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Saturday, July 10, 2010

First Test at Galle - Murali will be missed thereafter !!!

Dear Cricket lover,

Probably I belong to a different generation that loved Test matches. In my early years, a Test match during Pongal days were the most sought after ones. At the age of 10, I relished one of the greatest innings of GR Vishwanath against Andy Roberts, Julien, Holder and Boyce on a green top. Despite his heroic unbeaten 97, the Indians could muster only 190.  Scores of 250 + by Indians were rare those days and those totals were good enough for the famed spin quartet to win some for India. A slender lead of 2 to the mighty line up of Fredricks, Greenidge, Lloyd, Kallicharan and Richards was  largely due to the performance of Prasanna and in the second essay, Indians were looking down the barrel with half the side back at 85.  The young gutsy Gaekwad partnered Vish and then Ghavri  to take them to 256.   The third day 13th Jan was a rest day and Indians were 85/4 in their second when play started on 14th.  Pras, Bedi and Chandra routed them for 154 and Indians won by 100 runs.  The stumping of Lloyd by the flashy Engineer was a picture that featured prominently in The Hindu. A holiday was declared which added lustre.  

 In 1980, the fiery Imran flung at Sunil Gavaskar led Indians. Sandip Patil made his debut and Kapil Dev won the Man of the match winning ‘Enfield Bullet’ with a 7 wicket haul for 56 in the second innings.   Years later, in 1988  Viv Richard’s team bit the dust in a literal dust bowl when Narendra Deepchand Hirwani, the bespectacled 19 year old took 16 wickets in his debut; the other debutants being WV Raman and Ajay Sharma.  Narendra Hirwani spun and mesmerized the Windies handing over a massive 255 run defeat.  That was the only match captained by Ravi Shastri.  Poor Hiru took further 20 wickets in his next three appearances, but his fortunes were the never the same again. He eventually ended with 66 wickets in 17 tests.  That way one looks forward to a Test match



But the First Test match beginning at Galle on July 18th 2010 (India Vs Lanka) somehow weighs heavily on the mind, not bringing the regular pleasure. For a genius, affable gentle person who spins the ball high, spins it both the ways and makes the ball jump around like a toy has chosen it to be his lost. That’s bringing in melancholic feelings.


Galle is a fortified Port city, situated on the southwestern tip of Sri Lanka, 119 km off from Colombo. It has a long history of trade – way back in 1505 Portuguese ship was driven there by a storm, Portuguese stormed the city. It was very prominent during the Dutch colonial period; badly affected by the Tsunami on 26th Dec 2004. Rumassala Kanda in Unawatuna is a large mound-like hill to which legend attaches some events of Ramayana.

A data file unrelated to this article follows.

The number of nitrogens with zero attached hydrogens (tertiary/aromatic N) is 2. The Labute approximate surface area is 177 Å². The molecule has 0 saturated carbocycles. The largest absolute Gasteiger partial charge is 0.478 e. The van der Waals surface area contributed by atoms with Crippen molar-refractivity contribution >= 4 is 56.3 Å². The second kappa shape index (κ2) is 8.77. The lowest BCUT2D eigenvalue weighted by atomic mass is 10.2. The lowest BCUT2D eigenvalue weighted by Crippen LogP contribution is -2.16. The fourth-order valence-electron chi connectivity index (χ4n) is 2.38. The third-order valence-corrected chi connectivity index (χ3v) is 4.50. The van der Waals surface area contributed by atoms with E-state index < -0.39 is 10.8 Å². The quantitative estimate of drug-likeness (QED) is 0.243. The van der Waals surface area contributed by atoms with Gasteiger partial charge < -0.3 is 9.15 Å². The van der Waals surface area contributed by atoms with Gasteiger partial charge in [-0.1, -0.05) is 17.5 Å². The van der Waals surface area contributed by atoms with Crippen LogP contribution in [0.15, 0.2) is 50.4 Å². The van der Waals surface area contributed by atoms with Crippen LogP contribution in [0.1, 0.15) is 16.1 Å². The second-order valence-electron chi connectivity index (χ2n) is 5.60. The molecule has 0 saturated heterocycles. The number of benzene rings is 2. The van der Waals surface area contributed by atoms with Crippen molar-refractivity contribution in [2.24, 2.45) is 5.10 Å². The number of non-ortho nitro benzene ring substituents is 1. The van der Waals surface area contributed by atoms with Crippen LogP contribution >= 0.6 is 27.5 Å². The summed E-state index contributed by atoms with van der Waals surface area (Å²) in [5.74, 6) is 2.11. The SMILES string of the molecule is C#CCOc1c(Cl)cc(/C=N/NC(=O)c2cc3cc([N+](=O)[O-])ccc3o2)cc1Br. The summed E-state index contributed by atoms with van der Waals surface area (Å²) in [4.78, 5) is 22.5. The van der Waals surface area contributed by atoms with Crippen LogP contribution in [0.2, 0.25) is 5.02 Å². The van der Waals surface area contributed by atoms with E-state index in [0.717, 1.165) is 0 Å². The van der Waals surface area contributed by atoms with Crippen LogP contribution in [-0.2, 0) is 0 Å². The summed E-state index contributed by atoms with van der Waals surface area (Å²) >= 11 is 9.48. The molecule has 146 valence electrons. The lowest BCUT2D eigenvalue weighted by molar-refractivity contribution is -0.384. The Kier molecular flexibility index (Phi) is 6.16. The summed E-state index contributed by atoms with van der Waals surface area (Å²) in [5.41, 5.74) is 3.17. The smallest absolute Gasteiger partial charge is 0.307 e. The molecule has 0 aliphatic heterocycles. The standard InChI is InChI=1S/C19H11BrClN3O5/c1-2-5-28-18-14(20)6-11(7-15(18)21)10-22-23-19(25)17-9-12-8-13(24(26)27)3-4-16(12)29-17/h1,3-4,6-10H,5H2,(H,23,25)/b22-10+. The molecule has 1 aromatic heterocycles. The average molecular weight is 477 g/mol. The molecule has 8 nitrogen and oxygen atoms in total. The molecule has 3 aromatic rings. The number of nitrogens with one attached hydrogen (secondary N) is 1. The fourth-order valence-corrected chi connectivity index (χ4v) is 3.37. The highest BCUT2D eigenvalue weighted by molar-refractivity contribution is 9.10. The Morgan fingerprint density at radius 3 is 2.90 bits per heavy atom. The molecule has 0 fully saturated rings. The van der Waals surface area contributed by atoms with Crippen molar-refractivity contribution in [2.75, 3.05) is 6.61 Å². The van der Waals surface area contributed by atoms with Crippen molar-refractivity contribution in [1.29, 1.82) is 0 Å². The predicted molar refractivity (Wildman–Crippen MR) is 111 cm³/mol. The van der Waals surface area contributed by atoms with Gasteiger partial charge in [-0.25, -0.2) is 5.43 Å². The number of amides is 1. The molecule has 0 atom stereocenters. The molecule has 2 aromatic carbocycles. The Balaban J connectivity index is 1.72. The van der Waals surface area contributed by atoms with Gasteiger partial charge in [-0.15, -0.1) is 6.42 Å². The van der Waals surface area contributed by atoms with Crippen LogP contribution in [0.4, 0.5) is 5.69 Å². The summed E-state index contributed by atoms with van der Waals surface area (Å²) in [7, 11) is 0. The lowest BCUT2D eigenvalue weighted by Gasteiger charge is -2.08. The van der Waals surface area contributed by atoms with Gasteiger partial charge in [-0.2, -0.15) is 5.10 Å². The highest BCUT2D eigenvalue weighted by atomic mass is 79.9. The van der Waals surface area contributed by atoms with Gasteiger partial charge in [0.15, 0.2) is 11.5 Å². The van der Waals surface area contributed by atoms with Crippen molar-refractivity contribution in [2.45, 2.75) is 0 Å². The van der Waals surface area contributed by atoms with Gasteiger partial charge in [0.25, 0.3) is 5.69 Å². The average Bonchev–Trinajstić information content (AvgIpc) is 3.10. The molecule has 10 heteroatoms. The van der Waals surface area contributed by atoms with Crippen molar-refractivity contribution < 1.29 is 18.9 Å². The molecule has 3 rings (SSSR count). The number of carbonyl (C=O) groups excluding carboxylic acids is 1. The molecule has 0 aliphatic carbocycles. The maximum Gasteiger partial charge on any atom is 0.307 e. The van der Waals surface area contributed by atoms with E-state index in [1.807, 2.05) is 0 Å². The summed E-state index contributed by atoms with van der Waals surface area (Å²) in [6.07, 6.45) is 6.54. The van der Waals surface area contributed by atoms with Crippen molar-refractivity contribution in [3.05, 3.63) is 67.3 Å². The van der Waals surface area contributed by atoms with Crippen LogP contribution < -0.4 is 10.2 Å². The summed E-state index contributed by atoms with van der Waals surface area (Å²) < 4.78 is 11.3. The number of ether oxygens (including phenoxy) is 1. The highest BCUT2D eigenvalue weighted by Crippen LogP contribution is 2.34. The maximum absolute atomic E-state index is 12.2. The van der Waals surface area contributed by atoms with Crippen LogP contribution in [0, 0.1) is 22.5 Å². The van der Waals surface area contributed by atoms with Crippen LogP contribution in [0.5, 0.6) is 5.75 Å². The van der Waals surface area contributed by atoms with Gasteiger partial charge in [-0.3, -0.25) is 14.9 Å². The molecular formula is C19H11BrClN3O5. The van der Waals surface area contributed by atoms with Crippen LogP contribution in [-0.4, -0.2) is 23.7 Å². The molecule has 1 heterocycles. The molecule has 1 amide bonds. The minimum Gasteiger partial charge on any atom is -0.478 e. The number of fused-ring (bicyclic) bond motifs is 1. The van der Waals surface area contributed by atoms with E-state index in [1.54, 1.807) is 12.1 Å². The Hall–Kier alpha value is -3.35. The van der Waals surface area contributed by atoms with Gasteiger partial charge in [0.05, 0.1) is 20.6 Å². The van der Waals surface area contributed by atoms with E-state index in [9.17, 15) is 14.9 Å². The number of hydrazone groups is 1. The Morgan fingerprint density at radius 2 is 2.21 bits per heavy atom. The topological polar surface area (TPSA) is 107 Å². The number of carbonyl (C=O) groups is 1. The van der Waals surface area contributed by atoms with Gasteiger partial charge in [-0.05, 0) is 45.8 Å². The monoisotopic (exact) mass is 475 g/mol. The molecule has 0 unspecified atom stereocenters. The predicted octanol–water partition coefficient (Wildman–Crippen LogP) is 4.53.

Namma ooru mapillai - Muttiah Muralitharan, the leading wicket-taker in Tests and ODIs, will retire from Test cricket after the first Test against India in Galle, which begins on July 18. He could command his place in any International XI, has chosen to hang up after the first test, even as the magical 800 beckons closer. He is the greatest off spinner (in fact the Emperor amongst Spinners) – he is not bowler in the mould and action of Srinivasa Venkatraghavan or Erapalli Prasanna but perhaps the first wrist-spinning offbreak bowler. His leg spinning delivery often turns as good or more than that of Shane Warne.


Murali was born in Kandy, Sri Lanka on 17th April 1972. His has been an up swinging career bothered by many injuries, some racist taunts and out of field attempts to insinuate him. It started way back in 1992 on Aug 28, 1992 when he made his debut against Australia at Khettarama Stadum and took 3 for 141. For stat buffs, Craig Mcdermott was his first victim. In 1993 on Aug 12, he made his ODI debut against India at the same stadium; took one for 38 off ten overs. Praveen Amre was his first ODI wicket. The magical milestone of 700 was reached in July 2007 against Bangla; On Dec 3, 2007 – he broke Shane Warne’s record of 708 and became the leading wicket taker in Test Cricket. Paul Collingwood was the victim this time at Kandy.


Sure he would have thought of retiring for quite some time now but still it hurts. The Lankans want him for the next WC in 2011. As of date, Murali has taken 792 wickets in 132 Tests and 515 wickets in 337 ODIs. Whether Galle and Indians will provide him the 8 wickets in a test to close at 800 is still a vibrant question.